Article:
With an exclusive agreement between River Caddis Development and East Lansing’s Downtown Development Authority (DDA) set to expire next Friday, DDA members aren’t sure where things should go from here with the publicly-owned Evergreen properties. For his part, Mayor Aaron Stephens thinks it’s time for City Council to have a look at the issue – but it’s not even clear if the developers are still interested.
To recap: Over a decade ago, the DDA bought a series of properties along Evergreen Ave. in anticipation of redevelopment with a developer who has since come under indictment. The properties have been mired in debt, now standing at about $5.3M, which is millions more than the land is worth. The DDA is now having to dip into fund balance (savings) to manage the debt payments on the bonds for these properties.
The DDA has been through one failed deal after another on this parcel of land.
When the Royal Properties/Vlahakis Development “Park Place” project fell apart in late 2019 after more than a year of talks, the DDA put out a call for proposals from other developers. They ended up with only one developer willing to attempt a deal: River Caddis Development, who has proposed building an office project called The CITADEL.
But talks with River Caddis have now been dragging on for almost a year without a named anchor tenant or even any clarity on what, exactly, the developer wants in the deal, particularly in terms of tax incentives.
The latest-available description of the project includes no parking for an eight-story office building, with the City apparently being expected to create and pay for a new parking ramp on unidentified land just west of Abbot Road.
The DDA’s Project & Infrastructure Committee met yesterday (Jan. 21) in advance of a meeting of the full DDA next Thursday. No one from River Caddis even showed up at yesterday’s virtual meeting. City staff said the developers had a prior personal engagement that they could not get out of.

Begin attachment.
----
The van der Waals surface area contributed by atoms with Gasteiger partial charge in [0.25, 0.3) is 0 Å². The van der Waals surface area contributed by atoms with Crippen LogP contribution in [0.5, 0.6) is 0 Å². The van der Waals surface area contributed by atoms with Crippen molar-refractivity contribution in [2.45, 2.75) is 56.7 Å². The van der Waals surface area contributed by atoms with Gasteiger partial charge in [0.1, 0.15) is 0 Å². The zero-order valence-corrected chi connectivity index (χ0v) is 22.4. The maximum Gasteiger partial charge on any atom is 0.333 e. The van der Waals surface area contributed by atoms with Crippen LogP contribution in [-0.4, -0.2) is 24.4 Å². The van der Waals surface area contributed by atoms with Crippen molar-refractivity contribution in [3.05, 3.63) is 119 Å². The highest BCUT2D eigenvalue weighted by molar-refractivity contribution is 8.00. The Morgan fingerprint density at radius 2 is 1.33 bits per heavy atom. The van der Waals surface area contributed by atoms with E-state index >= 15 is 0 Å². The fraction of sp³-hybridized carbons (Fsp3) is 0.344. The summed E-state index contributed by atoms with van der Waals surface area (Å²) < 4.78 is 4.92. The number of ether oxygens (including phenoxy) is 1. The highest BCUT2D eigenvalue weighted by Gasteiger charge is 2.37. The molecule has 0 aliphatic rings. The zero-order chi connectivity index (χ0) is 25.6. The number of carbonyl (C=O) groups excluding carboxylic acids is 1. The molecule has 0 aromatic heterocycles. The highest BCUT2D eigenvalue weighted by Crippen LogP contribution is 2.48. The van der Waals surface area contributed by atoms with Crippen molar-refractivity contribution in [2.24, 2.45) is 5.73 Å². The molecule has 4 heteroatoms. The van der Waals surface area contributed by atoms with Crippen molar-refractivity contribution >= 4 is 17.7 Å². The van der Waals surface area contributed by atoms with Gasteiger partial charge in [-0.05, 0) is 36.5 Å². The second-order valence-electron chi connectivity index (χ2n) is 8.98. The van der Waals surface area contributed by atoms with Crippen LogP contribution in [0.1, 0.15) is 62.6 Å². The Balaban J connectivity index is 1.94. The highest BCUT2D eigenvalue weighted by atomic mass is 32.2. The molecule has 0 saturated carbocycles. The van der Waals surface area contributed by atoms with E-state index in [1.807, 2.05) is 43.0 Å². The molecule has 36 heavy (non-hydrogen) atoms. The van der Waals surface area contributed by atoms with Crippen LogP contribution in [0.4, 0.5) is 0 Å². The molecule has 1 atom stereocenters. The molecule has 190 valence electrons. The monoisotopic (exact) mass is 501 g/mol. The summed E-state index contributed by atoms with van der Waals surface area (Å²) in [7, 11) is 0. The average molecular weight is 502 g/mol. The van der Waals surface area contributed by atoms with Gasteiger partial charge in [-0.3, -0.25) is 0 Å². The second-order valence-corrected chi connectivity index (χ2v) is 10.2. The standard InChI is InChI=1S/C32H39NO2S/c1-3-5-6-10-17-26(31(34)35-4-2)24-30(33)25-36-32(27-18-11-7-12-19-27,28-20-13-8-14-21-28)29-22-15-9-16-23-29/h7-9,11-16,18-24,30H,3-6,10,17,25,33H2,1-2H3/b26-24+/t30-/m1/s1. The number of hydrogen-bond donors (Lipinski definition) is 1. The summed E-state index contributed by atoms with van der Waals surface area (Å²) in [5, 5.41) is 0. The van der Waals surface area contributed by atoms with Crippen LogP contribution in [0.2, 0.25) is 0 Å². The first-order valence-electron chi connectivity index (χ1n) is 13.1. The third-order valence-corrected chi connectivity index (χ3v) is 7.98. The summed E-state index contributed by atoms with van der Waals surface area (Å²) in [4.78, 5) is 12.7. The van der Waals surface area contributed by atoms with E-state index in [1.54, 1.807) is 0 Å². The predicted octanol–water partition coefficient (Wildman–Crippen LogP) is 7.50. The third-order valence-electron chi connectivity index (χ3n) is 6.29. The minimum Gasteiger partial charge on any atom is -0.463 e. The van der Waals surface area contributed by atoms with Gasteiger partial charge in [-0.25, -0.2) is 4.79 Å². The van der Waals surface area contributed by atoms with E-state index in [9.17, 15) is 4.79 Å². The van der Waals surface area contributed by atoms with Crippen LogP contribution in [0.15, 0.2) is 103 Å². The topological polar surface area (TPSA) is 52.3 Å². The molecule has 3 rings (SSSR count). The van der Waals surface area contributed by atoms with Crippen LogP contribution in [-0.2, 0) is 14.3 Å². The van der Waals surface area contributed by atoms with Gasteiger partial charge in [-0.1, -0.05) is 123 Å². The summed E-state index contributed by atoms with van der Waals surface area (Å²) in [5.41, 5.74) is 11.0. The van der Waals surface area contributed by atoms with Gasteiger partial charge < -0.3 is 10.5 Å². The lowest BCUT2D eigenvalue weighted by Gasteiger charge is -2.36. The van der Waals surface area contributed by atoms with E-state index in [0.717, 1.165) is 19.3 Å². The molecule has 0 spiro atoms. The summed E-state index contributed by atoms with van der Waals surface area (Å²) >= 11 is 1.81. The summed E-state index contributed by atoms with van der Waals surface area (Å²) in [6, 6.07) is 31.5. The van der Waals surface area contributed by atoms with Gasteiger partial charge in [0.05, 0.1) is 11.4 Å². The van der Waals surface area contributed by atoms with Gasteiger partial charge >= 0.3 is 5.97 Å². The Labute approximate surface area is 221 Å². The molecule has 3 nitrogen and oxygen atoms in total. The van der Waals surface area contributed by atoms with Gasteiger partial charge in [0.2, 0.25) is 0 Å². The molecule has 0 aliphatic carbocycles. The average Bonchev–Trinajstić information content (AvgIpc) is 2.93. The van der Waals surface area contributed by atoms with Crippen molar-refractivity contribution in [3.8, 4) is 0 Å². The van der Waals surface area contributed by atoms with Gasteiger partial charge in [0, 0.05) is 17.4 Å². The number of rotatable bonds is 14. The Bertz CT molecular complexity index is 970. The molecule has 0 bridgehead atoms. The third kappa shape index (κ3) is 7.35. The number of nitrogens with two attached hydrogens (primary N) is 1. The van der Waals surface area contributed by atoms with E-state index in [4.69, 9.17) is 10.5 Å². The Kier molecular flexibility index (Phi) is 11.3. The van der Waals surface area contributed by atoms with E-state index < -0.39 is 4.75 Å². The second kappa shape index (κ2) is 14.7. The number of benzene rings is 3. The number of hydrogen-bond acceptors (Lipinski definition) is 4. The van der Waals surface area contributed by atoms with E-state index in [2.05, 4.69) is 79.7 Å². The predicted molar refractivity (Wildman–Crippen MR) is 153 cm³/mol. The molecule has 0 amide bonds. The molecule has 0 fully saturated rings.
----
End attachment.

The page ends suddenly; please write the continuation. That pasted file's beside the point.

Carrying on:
The DDA’s specially-hired attorney for this work, Stephen Palms from Miller Canfield, told the committee that when he contacted the developers’ attorney to talk about a possible contract, the developers’ attorney said he was glad to hear it was moving forward but that his client had not been in touch with him for a number of months about the project.
DDA Vice Chair Jim Croom indicated that he did not see the developers’ no-show at yesterday’s meeting as a particularly good sign.
Nevertheless, City staff members have been working with attorney Palms – at a cost of $395/hour – on what City Planning staff wants to see in a possible Purchase and Sale Agreement (PSA) with River Caddis.
The terms proposed include up to 450 days more of exclusivity for the developers – and plenty of opportunity for the developers to back out even at the end of what would be over two years in total.
Director of Planning Tom Fehrenbach said that their attorney had shared with the developers’ attorney what staff thinks should be in the contract, but the developers have not offered any comments in response.
Under the current staff recommendations, the developers would have to put up a $100,000 deposit and $5,000/month to keep the contract alive, plus $50,000 for each 90-day extension beyond the first 180 days. The idea is to give the DDA something in exchange for years of exclusivity.
But the same sort of payments were built into the Royal Vlahakis deal, and the DDA simply voted to give the developers back all their money when that deal fell apart.
Perhaps most surprisingly, yesterday, City staff presented to the DDA committee a revised draft contract that includes the developers paying only $1.2M in cash for the land at the closing of the land sale. The DDA would be given a lien on the property for the rest of what the DDA owes on the bonds – about $4M.
But no one explained how the DDA would pay the $4M gap between the $5.4M owed on the current bonds and the $1.2M cash payment. Answering questions from ELi sent in immediately after the meeting, Fehrenbach replied the next day to say, “The Downtown Development Bonds are not secured by the Evergreen Properties, and therefore would not need to be paid off as part of a transfer of the property.”
He did not say what, besides the full faith and credit of the City, secures the bonds.